Last Updated on February 5, 2020 by Sophie Nadeau
The steam, the roar of the gleaming engine and the marvellous chugging sound as the vintage train pulls away from the quaint station: a nostalgic trip down memory lane for some, and an exciting new experience for others… This is the South Devon Railway.
History of The South Devon (Heritage) Railway
Set within the scenic Dart Valley, the South Devon Railway passes through almost seven miles of glorious countryside between Buckfastleigh and Totnes (Riverside). Wending its way at a leisurely pace along the banks of the River Dart the heritage railway was reopened in 1969 and initially named the Dart Valley Light Railway by a public company of the same name.
Dart Valley Railway Plc also acquired the station at Ashburton in 1969. Unfortunately, in 1971 the track bed between Ashburton and Buckfastleigh became part of the route required for converting the A38 to a dual carriageway and so has been lost to all of posterity.
By 1989, the company, which still retains ownership of the Dartmouth Steam Railway, deemed the Buckfastleigh to Totnes stretch of track economically unviable. Fortunately, the railway line was saved from closure by a number of volunteers who set up a charitable trust known as The South Devon Railway Trust.
The aim of the charity remains to educate the public about their railway heritage particularly through operating and preserving these highly emotive locomotives. Wander along to the station during opening hours and you can expect to be greeted by friendly members of staff wearing authentic South Devon Railway uniforms.
This is still in operation today and was so named after the original owners – The South Devon Railway Company (SDR) that started operating between Totnes and Ashburton in 1872. However, by 1876 the company had become incorporated into the Great Western Railway (GWR) which remains the primary operator today throughout Devon and Cornwall.
Enjoying a Nostalgic Train Ride on the South Devon Railway
Situated within close proximity of Buckfast Abbey and with loads of free parking to boot, the multi-award winning railway recreates journeys that would have have taken place between Buckfastleigh and Totnes from the 1930s – 1960s.
All in all a truly sensory experience, whether the person is of a certain age or a young child eager to ride in Annie or Clarabel pulled along by Thomas the Tank Engine or one of his numerous friends. The smell of the steam engine fills your nostrils, the visual splendour of the early carriages and stations are evocative of an Agatha Christie setting.
In fact, the railway was featured in the BBC 2015 mini-series And Then There Were None. And, nothing can prepare you for the wonderful chugging sound of the steam engine or the intermittent whistles on leaving and arriving at platforms.
Aside from the unforgettable experience of travelling on a historic railway through stunning scenery, there are a plethora of nearby attractions in both Buckfastleigh and Totnes including Dartmoor Otters and Buckfast Butterflies and the Rare Breeds Farm adjacent to the Totnes station.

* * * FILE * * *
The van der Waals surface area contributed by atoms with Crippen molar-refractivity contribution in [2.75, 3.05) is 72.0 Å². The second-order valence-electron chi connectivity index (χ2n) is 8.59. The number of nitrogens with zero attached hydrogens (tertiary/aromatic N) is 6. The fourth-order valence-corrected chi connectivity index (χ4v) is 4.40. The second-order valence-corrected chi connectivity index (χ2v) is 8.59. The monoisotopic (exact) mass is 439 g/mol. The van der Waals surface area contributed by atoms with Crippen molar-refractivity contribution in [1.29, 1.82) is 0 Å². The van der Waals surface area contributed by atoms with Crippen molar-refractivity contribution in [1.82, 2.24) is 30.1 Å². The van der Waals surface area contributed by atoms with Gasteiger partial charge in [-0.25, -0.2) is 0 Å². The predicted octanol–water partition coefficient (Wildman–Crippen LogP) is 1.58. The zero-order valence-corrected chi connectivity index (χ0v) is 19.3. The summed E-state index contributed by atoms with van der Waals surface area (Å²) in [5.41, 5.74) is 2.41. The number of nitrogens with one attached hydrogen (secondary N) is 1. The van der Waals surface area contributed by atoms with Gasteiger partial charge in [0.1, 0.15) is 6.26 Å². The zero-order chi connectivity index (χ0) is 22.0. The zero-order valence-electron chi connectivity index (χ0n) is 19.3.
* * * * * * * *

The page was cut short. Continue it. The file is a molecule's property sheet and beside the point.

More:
At Buckfastleigh, there’s a heritage bus service operating on certain days that transports visitors to both the town and Buckfast Abbey. In Totnes, the station is within easy walking distance of the vibrant bustling town centre, which happens to be home to delights such as a Normal Castle and many an independent shop.
Last but not least – The Mid-way Point – Staverton Station and Staverton Bridge
Especially during the summer months keep your eyes peeled when stopping at the midway point in Staverton. The railway platform is beautifully maintained and resplendent with flowering borders. The station master’s office, if you disembark at this point, harks back to a bygone era.
The sleepy village has changed little since the railway was first built and is home to an ancient bridge across the River Dart that was constructed in 1413 and is considered to be one of the oldest in Devon. The Church raised the money for the construction of the bridge by issuing Indulgences.
This was a common form of raising money during the Medieval Period by the Church, Cerne Abbey being a classic example. It preyed on people’s belief that by paying for an Indulgence they would spend less time in Purgatory – a little like a Monopoly Get out of Jail card!
Nearby Attractions to the South Devon Railway
A vibrant bustling Ancient Stannary Town that is chock-full of antique shops, independents and places to eat and drink whatever the time of day or night; with numerous tea rooms, pubs and small restaurants.
Often overlooked for its larger and better known neighbour Buckfast Abbey, the ruined church is well worth a look around. Home to Richard Cabell’s Tomb which is said to have been the inspiration for Arthur Conan Doyle’s Hound of the Baskervilles.
A glorious family run nursery offering a wonderful array of unusual plants within the grounds of an Old Vicarage that houses a tearoom. Pop by for a coffee and cake and the chance to pick up both indoor (succulents and cacti) and outdoor plant varieties.
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